“Quite often, it’s a worker’s partner who says it would save them a lot of worry if they had Trackplot and that wins them over. We have quite a lot of conversations like that when we’re exhibiting at the APF and forestry workers come along with their families.

“Then there are people who get in touch prompted by a bad experience they’ve had. It happens more often than we’d like.”

Now that it’s established and growing as it enters its second decade, the company is becoming exposed to a wider variety of business within forestry that need its services. “What we do and how we do it is always expanding,” said Emma. “We started off with forestry management and harvesting. Now we’re getting into timber transport, all sorts of different types of workers within different companies. It’s going right across the industry supply chain. We’re seeing a broadening of our scope.”

One timber company in the Scottish Highlands has even added its office cleaner to the app, Emma said, recognising that while she may not be chopping trees out in the forest, as a lone worker in a timber yard, if she suffered an accident during the night, no-one would know till the morning.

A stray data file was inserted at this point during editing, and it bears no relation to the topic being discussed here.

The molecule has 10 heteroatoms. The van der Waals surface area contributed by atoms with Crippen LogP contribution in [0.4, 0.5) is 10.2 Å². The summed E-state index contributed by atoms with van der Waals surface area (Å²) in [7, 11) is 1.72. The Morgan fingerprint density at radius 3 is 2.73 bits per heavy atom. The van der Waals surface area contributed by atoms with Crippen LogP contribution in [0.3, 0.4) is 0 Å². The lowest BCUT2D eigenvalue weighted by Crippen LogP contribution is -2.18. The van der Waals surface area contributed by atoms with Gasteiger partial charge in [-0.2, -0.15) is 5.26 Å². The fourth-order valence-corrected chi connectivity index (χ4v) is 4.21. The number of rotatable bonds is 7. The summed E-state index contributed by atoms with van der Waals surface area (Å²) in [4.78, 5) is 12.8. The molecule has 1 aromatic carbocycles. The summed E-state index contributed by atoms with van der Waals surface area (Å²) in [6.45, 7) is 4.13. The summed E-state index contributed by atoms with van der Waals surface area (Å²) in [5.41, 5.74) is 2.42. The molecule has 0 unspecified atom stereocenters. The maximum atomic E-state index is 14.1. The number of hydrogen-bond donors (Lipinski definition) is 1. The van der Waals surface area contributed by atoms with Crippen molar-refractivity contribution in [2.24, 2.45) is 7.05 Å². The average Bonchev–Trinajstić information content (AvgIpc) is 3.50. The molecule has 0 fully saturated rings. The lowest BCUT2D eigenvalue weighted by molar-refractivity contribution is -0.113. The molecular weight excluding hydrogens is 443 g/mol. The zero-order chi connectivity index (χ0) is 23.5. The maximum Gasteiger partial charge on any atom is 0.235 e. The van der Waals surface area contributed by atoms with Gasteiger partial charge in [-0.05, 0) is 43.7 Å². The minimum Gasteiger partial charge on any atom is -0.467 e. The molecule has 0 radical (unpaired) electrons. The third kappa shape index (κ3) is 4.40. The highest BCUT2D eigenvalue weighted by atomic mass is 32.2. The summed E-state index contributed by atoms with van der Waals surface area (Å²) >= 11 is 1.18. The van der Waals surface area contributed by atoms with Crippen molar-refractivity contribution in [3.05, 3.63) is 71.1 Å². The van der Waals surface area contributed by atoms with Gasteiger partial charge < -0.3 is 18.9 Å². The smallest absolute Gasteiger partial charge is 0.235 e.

This all begs the question of how often Trackplot is being used in emergencies.

“We’ll get a call for assistance two or three times a month and, in the winter, maybe more,” said Andrew.

“The important thing is everything’s kept in-house. Someone can respond much faster if they know the land, rather than putting it out of house and having to explain to someone how to get off the grid and into the forest and so on. So the ‘assist’ button is used pretty frequently, where people have flat tyres, run out of diesel, get stuck in a ditch, take your pick.”

Use of the ‘SOS’ button will immediately alert the emergency services and in 10 years, Trackplot is pleased to say it has never received an SOS, though by rights, Andrew said, it should have.

“We had a timber truck driver who tipped the lorry, broke both his shoulders, managed to crawl out the vehicle, but decided not to press ‘SOS’, just to press ‘assist’ instead,” he said. “Because he wasn’t actually dying, he didn’t deem it a medical emergency.”